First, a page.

This Day In History, March 22nd

What happened on this day in history: Powhatan warriors attack the English colony of Jamestown, tightrope walker Karl Wallenda falls to his death during a live performance, and more historical events from March 22.

1622: The Jamestown Massacre Takes Place

Jamestown Massacre

Wikimedia CommonsA woodcut illustration depicting the Jamestown Massacre by Matthaeus Merian from 1628.

Powhatan warriors attack English settlers at Jamestown, killing 347 people — nearly a quarter of the Virginia colony’s population at the time. John Smith wrote about the Jamestown Massacre in his History of Virginia, though he was not in the colony at the time.

He claimed the Powhatan “came unarmed into our houses with deer, turkeys, fish, fruits, and other provisions to sell us,” then immediately grabbed whatever weapons they saw and massacred any man, woman, or child they came across. The attack was likely provoked by colonial expansion onto Native American lands.


1765: The British Government Passes The Stamp Act

British Parliament passes the Stamp Act, which required American colonists to pay taxes on things like paper, documents, and even playing cards in order to pay for British troops stationed in the territory during the Seven Years’ War. However, colonial legislatures had not approved the tax, and many residents considered it “taxation without representation.” The act and others like it helped set in motion the eventual fight for American independence from the British.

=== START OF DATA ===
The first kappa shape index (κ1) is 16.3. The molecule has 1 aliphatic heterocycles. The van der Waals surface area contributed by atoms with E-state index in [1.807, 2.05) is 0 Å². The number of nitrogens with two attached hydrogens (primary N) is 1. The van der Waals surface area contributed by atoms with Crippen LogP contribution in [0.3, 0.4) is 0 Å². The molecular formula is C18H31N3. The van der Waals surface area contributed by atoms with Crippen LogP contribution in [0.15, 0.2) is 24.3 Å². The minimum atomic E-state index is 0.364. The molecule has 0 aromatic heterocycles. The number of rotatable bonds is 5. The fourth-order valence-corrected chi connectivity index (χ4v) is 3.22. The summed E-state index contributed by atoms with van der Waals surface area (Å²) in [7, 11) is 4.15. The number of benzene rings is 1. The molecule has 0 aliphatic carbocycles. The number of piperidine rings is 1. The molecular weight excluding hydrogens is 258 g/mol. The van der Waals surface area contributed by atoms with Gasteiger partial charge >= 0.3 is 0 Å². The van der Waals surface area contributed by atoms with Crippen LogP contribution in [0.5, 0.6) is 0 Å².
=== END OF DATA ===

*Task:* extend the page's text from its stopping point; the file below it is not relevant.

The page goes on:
1935: Persia Is Renamed Iran

The country formerly known as Persia officially begins going by the name Iran. The term “Persia” was an exonym — or a name given by an outside force — created by the Greeks, but the people of the area had been using the name “Iran” as far back as 1000 B.C.E. In the 1930s, Iranian leader Reza Shah took steps to make Iran the formal name of the country.


1978: Karl Wallenda Falls To His Death

Karl Wallenda

YouTubeKarl Wallenda lost his balance and fell to his death from 121 feet in the air in 1978.

Acrobat Karl Wallenda falls while walking on a tightrope in San Juan, Puerto Rico.

He was the founder of a daredevil circus act known as The Flying Wallendas who performed extremely dangerous stunts without safety nets, and the group had suffered several other tragedies throughout the years. Wallenda was walking on a rope 121 feet above the ground between two towers of the ten-story Conando Plaza Hotel when he lost his balance and fell to his death.